(This started off as a comment to this article which Dries posted at Buytaert.net. It started getting long and thought it would be interesting to see what the rest of the community's thoughts are on such things)
Collaboration, not competition
It is important that Drupal distributions collaborate, and not compete. To do so, we have to provide Drupal distributions an environment that encourages collaboration, and that allows for specialization (such as custom documentation and support) without introducing incompatibilities that drive competition. - Dries
I'm coming at these subjects from a place that a lot of people deeply involved with core development probably don't consider much and/or don't think is important. But I there are probably a lot of people who do think it's important...
As a small, independent Drupal developer I can understand how forks happen. The pace of development can be very hard to try and keep up with if you're trying to get work out the door and do everything else a company needs to do to be successful. Plus there's the considerations of having to update everything every time a new version comes out - which lately would be a lot. The fact that each version continues to be a total standalone is quite a thing to realize the first time you grasp it...
Obviously Drupal development still needs to go on but I think the question remains, especially for Drupal users and developers, of 'how can I fit in with and/or commit to using/marketing the Drupal organization/platform if I'm just going to keep having my stuff completely outdated every 9 months'. Trying to explain to a client why they can't have Drupal 5.0, 6.0, 7.0 etc with just a click of a button (and that it would in fact cost a bundle) can be a real contentious thing and tends to put emphasis in their minds about what they 'don't have' rather than what they do.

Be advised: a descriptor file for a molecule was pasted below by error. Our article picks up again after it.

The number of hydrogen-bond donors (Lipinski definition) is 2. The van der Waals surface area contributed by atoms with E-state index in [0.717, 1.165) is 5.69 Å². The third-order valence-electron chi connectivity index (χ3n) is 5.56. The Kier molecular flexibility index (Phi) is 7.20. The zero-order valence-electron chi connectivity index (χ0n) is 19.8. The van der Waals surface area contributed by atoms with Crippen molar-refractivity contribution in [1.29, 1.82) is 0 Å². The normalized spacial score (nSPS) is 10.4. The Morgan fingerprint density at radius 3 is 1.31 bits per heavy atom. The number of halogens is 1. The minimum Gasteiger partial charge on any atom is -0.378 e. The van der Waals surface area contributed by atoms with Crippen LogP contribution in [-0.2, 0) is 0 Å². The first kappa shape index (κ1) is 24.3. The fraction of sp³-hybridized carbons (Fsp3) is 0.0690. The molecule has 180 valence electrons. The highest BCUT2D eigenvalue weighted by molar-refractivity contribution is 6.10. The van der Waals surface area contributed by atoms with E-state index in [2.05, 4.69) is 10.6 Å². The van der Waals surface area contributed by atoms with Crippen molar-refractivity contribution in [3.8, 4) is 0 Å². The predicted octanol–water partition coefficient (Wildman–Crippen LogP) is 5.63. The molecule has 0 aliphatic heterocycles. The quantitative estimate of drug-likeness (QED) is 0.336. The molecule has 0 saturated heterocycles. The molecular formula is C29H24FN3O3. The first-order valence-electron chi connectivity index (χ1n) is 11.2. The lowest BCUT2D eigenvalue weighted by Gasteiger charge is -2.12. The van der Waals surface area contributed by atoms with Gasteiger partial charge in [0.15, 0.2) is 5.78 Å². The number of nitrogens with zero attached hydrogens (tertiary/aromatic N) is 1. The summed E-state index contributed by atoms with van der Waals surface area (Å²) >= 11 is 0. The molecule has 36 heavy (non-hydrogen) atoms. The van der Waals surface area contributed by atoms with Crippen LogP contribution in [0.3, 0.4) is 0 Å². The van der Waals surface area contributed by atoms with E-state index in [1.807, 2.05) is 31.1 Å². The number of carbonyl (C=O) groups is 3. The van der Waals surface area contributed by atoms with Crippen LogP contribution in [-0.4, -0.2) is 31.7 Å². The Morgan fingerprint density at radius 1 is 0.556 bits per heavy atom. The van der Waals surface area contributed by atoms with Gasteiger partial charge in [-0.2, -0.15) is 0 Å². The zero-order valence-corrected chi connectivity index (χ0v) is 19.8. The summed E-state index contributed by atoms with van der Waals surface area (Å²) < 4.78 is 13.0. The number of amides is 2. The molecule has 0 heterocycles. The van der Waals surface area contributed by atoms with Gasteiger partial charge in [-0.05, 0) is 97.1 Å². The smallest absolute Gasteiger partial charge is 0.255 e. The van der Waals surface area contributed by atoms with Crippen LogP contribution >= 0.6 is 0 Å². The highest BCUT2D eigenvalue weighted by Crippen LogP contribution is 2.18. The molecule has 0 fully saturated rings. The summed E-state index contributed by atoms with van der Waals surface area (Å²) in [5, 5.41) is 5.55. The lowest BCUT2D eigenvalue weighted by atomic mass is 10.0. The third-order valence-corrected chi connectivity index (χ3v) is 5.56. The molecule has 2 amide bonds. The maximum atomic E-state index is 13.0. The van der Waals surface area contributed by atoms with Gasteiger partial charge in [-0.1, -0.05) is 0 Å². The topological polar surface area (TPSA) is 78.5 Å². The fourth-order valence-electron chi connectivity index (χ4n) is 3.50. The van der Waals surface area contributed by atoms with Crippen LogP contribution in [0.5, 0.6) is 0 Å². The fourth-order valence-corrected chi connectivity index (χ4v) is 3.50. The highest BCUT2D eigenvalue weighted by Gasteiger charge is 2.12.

I myself do not, and it's debatable whether or not it's the right/smart thing to do -- but it seems easy to see how a lot of developers would be just as glad to play-down the fact that they use Drupal because of these kinds of things.
Certainly, if at some point Drupal development could happen along two tiers whereby a 'main-core' gets updated less often than a more modular sub-core so that developers would know that their stuff would be current for at least a couple couple years - it would probably do a lot to encourage folks to develop in a more committed way, encourage them to market Drupal, and to keep the number of forked projects down, and the number of collaborative projects up.
This might not be something which can be addressed right away, but when the roadmap for the next few years is being put together it might be worth considering the idea of just reinventing the hubcaps instead of the entire wheel each and every time a new version comes out.